2 Maps Show How Gay Marriage Swept the Nation in 2014


It's been an exhilarating year for Americans who favor marriage equality, with an uptick in legal victories bringing the country to a historic tipping point.

With 2015 nearly upon us, roughly two-thirds of Americans reside in one of 35 states currently issuing marriage licenses to same-sex couples, according to the advocacy group Freedom to Marry.

The maps below from Freedom to Marry show the remarkable pace of progress over the last year. The states in deep red have full marriage equality, while bans are still in place in white states. States with red stripes have pro-gay marriage court rulings that are on hold pending appeal. The green-shaded states in the 2014 map on the right represent states where marriage bans have been upheld but could potentially be reviewed by the U.S. Supreme Court:

Freedom to Marry

Most of this year's surge in activity occurred in the fall through court decisions, with judges declaring gay marriage legal in a slew of states.

The number of states allowing same-sex marriage has reached a historic threshold that a number of legal observers believe could cause the nation's highest court to take up the issue in the near future. 

The way forward: Walter Dellinger, an acting solicitor general in the Clinton administration, told the New York Times that the volume and pace of gay marriage's progress is likely to increase the chances that the Supreme Court will hear the matter and strike down state bans.

"Historically, there seems to be a tipping point at which the justices seem more comfortable setting aside state practices," he said. "When only a third of the states still retain a practice, the court seems ready to act."

As legal correspondent Adam Liptak notes in the New York Times, one of the precedents here would be when the Supreme Court struck down a ban on interracial marriage in 16 states in 1967. The number of states that currently don't allow same-sex marriage is nearly the same. But this comparison breaks down when accounting for the way in which most the states legalized gay marriage: through their state legislatures, not through the decisions of individual judges. The former suggests a broader kind of legal consensus.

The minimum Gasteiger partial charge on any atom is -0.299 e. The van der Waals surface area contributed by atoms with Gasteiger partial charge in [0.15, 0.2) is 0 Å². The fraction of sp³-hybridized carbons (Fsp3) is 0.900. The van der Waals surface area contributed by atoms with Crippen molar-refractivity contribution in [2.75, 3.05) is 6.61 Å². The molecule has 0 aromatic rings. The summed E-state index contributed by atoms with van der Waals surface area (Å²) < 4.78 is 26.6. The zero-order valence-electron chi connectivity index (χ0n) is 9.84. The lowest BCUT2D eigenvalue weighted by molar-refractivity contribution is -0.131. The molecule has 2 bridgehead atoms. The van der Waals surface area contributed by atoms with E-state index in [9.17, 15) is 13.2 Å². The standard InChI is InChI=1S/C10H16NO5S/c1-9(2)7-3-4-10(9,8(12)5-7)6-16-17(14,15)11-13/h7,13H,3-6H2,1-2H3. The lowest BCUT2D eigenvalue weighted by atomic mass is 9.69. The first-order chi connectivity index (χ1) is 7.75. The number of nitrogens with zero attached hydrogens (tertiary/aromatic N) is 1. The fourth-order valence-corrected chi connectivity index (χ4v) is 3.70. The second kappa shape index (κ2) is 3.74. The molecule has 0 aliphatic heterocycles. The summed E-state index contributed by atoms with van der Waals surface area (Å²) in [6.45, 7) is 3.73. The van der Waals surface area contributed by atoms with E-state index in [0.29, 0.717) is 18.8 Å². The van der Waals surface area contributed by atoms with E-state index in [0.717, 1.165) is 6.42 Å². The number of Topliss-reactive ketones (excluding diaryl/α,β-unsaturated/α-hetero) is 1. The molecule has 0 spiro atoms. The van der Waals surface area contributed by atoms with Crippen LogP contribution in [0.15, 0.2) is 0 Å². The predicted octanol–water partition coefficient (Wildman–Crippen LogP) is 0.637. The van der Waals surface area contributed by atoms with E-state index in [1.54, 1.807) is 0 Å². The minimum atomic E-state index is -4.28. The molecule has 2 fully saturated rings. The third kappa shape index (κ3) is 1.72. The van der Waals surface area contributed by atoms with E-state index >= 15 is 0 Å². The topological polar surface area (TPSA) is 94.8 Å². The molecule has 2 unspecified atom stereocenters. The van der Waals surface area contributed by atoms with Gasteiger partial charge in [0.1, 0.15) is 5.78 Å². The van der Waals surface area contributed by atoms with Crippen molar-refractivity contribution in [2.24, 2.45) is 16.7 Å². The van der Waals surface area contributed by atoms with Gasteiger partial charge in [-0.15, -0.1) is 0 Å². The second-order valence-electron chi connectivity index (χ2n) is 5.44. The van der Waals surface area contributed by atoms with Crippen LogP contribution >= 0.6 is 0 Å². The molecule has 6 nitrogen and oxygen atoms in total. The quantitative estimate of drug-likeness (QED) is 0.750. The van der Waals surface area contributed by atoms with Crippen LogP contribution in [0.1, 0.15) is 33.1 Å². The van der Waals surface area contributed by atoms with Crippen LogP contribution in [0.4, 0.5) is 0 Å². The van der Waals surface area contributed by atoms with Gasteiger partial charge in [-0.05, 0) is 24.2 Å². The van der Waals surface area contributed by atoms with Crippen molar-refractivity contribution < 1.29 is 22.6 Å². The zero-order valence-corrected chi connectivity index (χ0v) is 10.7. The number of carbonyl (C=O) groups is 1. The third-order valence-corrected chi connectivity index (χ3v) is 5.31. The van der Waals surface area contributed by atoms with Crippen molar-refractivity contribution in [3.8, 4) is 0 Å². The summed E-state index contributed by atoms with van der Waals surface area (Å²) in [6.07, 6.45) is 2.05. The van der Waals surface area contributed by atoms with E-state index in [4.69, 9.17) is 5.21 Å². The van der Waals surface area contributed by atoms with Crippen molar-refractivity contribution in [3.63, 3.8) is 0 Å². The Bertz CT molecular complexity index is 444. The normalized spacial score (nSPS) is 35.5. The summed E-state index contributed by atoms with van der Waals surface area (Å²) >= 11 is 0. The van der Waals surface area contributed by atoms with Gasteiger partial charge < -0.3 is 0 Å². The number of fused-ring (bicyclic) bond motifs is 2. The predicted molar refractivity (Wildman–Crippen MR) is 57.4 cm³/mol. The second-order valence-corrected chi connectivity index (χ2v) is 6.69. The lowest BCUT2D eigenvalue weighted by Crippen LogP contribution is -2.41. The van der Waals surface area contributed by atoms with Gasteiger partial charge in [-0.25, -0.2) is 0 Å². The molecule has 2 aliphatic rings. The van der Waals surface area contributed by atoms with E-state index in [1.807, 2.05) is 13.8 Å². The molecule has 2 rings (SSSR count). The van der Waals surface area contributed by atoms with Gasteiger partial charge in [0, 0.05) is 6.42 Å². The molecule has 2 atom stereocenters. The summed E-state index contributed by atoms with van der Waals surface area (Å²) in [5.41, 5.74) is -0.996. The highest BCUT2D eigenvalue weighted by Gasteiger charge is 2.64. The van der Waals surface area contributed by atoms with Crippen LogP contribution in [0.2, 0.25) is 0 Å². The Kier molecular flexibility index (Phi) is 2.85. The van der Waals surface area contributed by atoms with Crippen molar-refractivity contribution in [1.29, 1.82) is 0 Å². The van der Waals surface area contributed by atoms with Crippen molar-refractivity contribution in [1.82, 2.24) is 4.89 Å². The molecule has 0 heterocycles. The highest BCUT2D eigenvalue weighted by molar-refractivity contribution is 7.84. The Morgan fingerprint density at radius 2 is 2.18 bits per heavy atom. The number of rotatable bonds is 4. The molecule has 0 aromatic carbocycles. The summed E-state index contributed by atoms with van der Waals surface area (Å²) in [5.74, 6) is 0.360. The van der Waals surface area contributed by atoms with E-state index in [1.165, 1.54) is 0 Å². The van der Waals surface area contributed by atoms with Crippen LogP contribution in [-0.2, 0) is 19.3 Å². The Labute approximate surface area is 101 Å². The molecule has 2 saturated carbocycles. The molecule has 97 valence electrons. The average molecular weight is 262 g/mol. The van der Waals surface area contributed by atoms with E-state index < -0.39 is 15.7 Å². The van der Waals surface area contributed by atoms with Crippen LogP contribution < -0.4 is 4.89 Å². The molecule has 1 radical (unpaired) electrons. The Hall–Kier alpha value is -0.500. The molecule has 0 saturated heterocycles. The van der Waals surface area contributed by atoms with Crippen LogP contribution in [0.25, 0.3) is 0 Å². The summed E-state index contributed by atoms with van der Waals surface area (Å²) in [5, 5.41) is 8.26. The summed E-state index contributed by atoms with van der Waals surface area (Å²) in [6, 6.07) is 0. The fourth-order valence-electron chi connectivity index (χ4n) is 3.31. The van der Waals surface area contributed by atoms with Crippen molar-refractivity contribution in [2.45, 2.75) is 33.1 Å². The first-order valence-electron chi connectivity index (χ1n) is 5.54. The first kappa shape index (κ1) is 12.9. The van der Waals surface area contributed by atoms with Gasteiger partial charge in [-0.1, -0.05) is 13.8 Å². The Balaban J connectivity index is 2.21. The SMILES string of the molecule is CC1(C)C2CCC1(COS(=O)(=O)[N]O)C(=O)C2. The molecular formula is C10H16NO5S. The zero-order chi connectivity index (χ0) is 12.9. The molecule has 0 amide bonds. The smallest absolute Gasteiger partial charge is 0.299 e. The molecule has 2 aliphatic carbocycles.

U.S. Court of Appeals Judge Jeffrey Sutton — who authored the main opinion in a Sixth Circuit decision upholding bans on same-sex marriage in Kentucky, Michigan, Ohio and Tennessee this year — cited this as as the reason for his decision: "When the courts do not let the people resolve new social issues like this one, they perpetuate the idea that the heroes in these change events are judges and lawyers." 

The other major bit of news came from the White House, when Barack Obama evolved once again on the matter and said for the first time that a federal constitutional right to same-sex marriage was feasible.

"Ultimately, I think the Equal Protection Clause does guarantee same-sex marriage in all 50 states," Obama told the New Yorker in October, in a reference to the 14th Amendment's mandate that states not arbitrarily discriminate between citizens.

Momentum appears to be on the side of advocates for marriage equality — a right which is far more than symbolic.